There is a reason there is a two-headed snake on the cover. But I won’t spoil. Read the book!
Strangely? It’s Relatable
Maybe it should worry me that I could relate to a character who had life threatening mental illness? But I believe that you could as well. Even if just in little ways, it’s not hard to see how traumatic events can change you, branch out new traits in you, even if you’re ‘normal’. Maybe you won’t develop a new personality brach, but it’s easy to say you won’t be the same person as you were before the event. It was an incredible experience having these ideas put in my mind, ideas I’ve never pondered before.
You might have noticed that I’m not talking about the #OwnVoices bit too much. Partly, it’s because I wanted my review to focus on the mental health bit (and I can’t confirm whether that part is #OwnVoices or not), and partly it’s because it’s not really my place to talk too much about the PoC part of #OwnVoices. But yes – it’s totally there. There is talk about race, about what it means to be from another place, to lose your roots. In fact, that’s the main theme – that you can only heal yourself, when you find your roots, know where you are from. The whole mythology bit is steeped in wonderful names, legends and religious lore of Nigeria. But I will not talk much cause I’m very uninformed! So forgive me and just experience it yourself. It’s well worth it.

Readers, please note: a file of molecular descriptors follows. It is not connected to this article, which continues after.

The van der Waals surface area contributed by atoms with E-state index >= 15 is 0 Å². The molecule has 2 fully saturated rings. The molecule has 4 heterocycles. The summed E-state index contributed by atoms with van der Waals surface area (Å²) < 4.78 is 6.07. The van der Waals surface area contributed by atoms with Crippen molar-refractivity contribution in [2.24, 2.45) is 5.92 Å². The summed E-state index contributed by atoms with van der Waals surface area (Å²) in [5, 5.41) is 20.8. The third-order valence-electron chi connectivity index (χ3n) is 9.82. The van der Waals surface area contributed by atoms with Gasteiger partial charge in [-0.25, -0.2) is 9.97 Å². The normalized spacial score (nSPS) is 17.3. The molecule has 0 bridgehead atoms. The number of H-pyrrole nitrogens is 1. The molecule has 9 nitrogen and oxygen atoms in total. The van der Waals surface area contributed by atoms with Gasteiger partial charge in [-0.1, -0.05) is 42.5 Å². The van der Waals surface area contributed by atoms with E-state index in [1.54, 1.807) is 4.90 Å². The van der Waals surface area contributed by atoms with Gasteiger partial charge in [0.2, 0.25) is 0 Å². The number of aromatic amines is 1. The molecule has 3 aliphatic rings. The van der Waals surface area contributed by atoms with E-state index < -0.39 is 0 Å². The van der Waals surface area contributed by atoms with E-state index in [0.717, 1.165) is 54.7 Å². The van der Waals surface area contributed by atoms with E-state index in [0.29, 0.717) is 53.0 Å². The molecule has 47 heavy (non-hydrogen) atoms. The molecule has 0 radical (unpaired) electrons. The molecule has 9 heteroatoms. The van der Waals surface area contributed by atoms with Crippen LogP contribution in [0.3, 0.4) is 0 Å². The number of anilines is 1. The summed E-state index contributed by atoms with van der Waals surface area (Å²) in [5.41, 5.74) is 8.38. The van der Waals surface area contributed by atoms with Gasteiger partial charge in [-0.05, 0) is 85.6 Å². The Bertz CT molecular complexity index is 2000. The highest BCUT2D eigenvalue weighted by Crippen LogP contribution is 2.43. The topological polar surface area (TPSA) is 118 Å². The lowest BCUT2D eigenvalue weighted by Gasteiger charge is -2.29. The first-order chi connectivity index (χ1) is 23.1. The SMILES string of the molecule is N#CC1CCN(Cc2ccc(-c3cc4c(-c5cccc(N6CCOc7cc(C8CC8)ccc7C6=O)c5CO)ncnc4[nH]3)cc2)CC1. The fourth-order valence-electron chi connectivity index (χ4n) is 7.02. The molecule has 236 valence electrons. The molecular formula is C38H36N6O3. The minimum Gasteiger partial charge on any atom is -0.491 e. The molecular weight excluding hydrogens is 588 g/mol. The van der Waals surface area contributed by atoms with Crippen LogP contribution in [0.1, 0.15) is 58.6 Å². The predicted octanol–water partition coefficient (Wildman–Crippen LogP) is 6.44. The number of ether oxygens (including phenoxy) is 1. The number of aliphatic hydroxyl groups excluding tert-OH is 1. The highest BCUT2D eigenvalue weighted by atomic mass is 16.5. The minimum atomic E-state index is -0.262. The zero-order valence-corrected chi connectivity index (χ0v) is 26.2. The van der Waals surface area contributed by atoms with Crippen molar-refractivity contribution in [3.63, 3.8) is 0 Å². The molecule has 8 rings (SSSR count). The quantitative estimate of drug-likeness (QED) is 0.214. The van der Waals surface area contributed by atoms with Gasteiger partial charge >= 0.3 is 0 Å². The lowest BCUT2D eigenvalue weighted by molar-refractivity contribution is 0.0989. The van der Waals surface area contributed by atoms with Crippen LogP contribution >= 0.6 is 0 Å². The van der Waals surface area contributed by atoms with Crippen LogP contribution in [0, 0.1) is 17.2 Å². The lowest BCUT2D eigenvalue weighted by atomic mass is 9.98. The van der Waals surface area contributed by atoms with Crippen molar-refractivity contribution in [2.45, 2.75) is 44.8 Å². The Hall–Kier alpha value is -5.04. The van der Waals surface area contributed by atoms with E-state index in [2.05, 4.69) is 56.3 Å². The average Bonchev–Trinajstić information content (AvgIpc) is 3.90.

But Beware Of The Triggers
Oh yeah, this book has triggers – loads of them. Nothing with these tough topics could be free of them – and this book has rape, suicide attempts, a lot of suicidal ideation, lots of violence, some of it contains blood etc., brutal accidents, drugs… You name it. Well, I don’t think it contains murder or animal abuse, but that’s about it. If you are sensitive, keep in mind that you can’t read this book without submersion. And it’s pretty dark waters.
Other Books You Might Like
I’m surprised that it wasn’t hard to find some recommendations that are connected in at least one way or another. Heart Berries is a memoir of a First Nations/Native American woman struggling with mental illness and her place in the world, In Case I Go is about a child who ends up being haunted by his grandfather’s spirit over old secrets of the past, also related to the indigenous – and this is similar both because of the ‘your roots’ themes, and the double personality, or someone else’s personality inhabiting your mind. An Unkindness of Ghosts doesn’t exactly have the personalities theme, but it has a lot to say about mental illness, and is both #OwnVoices and talks a lot about Black Culture. And The Gargoyle, perhaps the most different of all of these, also meshes magical realism with mental illness, and also talks about bodily harm.
I thank Grove Press for giving me a free copy of the book in exchange to my honest opinion. You can buy the book here at Book Depository and buying using this link supports the blog.
Have you read Freshwater or any other novel about these really sensitive topics? Have you heard about it? What is some of the fiction or nonfiction you’ve read on having multiple personalities?